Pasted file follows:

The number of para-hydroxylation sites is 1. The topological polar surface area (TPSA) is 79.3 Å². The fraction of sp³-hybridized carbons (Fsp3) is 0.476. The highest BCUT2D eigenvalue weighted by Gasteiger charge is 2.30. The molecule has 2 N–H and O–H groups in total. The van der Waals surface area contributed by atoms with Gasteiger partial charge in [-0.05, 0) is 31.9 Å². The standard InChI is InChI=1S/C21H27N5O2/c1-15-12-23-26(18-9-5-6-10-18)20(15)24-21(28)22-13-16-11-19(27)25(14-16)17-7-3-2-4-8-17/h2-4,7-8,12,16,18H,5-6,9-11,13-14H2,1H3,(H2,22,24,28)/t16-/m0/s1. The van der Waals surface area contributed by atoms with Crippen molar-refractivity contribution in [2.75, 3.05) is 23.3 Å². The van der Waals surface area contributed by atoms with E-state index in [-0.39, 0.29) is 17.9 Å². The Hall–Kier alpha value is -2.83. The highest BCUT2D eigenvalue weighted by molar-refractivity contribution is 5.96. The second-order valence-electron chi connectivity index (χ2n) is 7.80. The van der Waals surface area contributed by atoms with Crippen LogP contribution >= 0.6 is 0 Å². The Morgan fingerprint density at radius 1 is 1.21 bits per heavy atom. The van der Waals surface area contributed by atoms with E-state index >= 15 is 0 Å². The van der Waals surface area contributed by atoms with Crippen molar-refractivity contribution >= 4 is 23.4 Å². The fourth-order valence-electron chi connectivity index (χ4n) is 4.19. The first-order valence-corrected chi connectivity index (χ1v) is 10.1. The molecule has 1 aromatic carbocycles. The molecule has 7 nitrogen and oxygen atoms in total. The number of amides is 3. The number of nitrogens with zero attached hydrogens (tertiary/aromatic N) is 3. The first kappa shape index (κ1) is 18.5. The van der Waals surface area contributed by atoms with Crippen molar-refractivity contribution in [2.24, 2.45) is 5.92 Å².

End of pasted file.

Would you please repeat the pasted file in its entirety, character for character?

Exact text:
The number of para-hydroxylation sites is 1. The topological polar surface area (TPSA) is 79.3 Å². The fraction of sp³-hybridized carbons (Fsp3) is 0.476. The highest BCUT2D eigenvalue weighted by Gasteiger charge is 2.30. The molecule has 2 N–H and O–H groups in total. The van der Waals surface area contributed by atoms with Gasteiger partial charge in [-0.05, 0) is 31.9 Å². The standard InChI is InChI=1S/C21H27N5O2/c1-15-12-23-26(18-9-5-6-10-18)20(15)24-21(28)22-13-16-11-19(27)25(14-16)17-7-3-2-4-8-17/h2-4,7-8,12,16,18H,5-6,9-11,13-14H2,1H3,(H2,22,24,28)/t16-/m0/s1. The van der Waals surface area contributed by atoms with Crippen molar-refractivity contribution in [2.75, 3.05) is 23.3 Å². The van der Waals surface area contributed by atoms with E-state index in [-0.39, 0.29) is 17.9 Å². The Hall–Kier alpha value is -2.83. The highest BCUT2D eigenvalue weighted by molar-refractivity contribution is 5.96. The second-order valence-electron chi connectivity index (χ2n) is 7.80. The van der Waals surface area contributed by atoms with Crippen LogP contribution >= 0.6 is 0 Å². The Morgan fingerprint density at radius 1 is 1.21 bits per heavy atom. The van der Waals surface area contributed by atoms with E-state index >= 15 is 0 Å². The van der Waals surface area contributed by atoms with Crippen molar-refractivity contribution >= 4 is 23.4 Å². The fourth-order valence-electron chi connectivity index (χ4n) is 4.19. The first-order valence-corrected chi connectivity index (χ1v) is 10.1. The molecule has 1 aromatic carbocycles. The molecule has 7 nitrogen and oxygen atoms in total. The number of amides is 3. The number of nitrogens with zero attached hydrogens (tertiary/aromatic N) is 3. The first kappa shape index (κ1) is 18.5. The van der Waals surface area contributed by atoms with Crippen molar-refractivity contribution in [2.24, 2.45) is 5.92 Å².